Startups that are betting on augmented reality and vernacular voice recognition2 min read . Updated: 14 Apr 2019, 10:54 PM IST
Mint presents profile two startups: one using augmented reality (AR) and the other using voice recognition to provide solutions
New Delhi: We profile two startups: one using augmented reality (AR) and the other using voice recognition to provide solutions.
Scanta: AR app
AR-based startup Scanta Inc. aims at disrupting the way people live, learn and communicate by combining AR with machine learning (ML) technology to create immersive experiences. Unlike virtual reality, which creates a totally artificial environment, AR uses the existing environment and overlays new information on top of it.
“We are seeing a trend from text communication transitioning to voice-based communication, however, there has yet to be an immersive visual representation of voice commands that expresses emotion," says Chaitanya Hiremath, founder and CEO of Scanta.
“By combining ML with AR, we want to provide users an experience where ML technology can learn to select and analyse key words within voice commands and then generate a 3D animated avatar accordingly that can be shared with others. These intelligent 3D animations will make voice conversation much more interactive and engaging while still being an efficient way to communicate," he added.
In the future, Scanta is looking at intelligent 3D animations for communications and plans to partner with mobile devices and social media services by integrating intellectual property directly onto partner platforms providing their users direct access to these animations.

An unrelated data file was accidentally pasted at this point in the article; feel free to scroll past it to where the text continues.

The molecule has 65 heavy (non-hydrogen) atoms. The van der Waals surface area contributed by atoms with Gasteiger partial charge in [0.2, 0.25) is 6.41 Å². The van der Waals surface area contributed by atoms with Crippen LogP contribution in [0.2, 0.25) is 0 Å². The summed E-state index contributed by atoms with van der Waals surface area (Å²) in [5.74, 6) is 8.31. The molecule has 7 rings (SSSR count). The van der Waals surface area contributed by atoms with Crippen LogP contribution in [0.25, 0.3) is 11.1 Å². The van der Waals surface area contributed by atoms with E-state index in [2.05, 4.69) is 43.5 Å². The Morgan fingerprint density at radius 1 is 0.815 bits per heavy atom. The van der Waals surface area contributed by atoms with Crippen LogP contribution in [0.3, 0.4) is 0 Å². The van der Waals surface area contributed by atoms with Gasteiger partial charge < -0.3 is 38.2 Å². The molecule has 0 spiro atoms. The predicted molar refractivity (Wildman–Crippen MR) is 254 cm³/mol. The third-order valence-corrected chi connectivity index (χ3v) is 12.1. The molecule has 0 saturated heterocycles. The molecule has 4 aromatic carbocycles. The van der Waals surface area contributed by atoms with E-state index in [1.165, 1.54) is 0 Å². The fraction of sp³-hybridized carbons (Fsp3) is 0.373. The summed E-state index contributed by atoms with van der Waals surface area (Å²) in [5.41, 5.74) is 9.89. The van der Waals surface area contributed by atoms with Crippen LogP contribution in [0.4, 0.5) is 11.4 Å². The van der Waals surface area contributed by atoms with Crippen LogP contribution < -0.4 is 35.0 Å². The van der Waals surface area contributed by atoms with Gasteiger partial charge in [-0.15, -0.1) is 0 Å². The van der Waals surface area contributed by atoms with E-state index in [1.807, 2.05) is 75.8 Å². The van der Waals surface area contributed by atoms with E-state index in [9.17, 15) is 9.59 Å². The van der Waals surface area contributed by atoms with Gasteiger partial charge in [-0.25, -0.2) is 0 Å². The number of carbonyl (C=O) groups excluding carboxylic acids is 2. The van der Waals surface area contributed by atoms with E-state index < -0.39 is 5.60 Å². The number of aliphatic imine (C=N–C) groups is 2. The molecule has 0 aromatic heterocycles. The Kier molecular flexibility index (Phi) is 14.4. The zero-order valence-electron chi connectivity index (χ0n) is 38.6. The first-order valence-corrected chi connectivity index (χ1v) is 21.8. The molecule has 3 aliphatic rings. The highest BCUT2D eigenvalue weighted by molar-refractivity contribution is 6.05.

“It is exciting to think of a world where animations can automatically be created by ML through voice commands," says Hiremath.
Vokal: Betting on voice
Vokal India is a voice-based vernacular knowledge sharing platform. Started by Aprameya Radhakrishna and Mayank Bidawatka, the startup is betting big on the use of voice as a medium to ask questions in regional languages.
“Only 10% of India understands English. The rest speak 100+ Indian languages. Vokal tries to bridge and fix this knowledge gap. It enables a user to ask questions in their native language and gets subject matter experts to respond to users, largely over audio and video—making it very easy to consume," says Radhakrishna who is also the CEO.
Vokal has more than 1.5 million Q&As on the platform. Users get to choose from more than 10 interest areas and can follow creators for sub-sections in those areas. “Vokal is a product made for India, keeping in mind India’s behavioural nuances," says Radhakrishna.
The platform has two million monthly users and is growing at 30-50% on a monthly basis. While it has enabled knowledge sharing in audio and video till now, it will soon be available in text for those who prefer reading over listening or watching.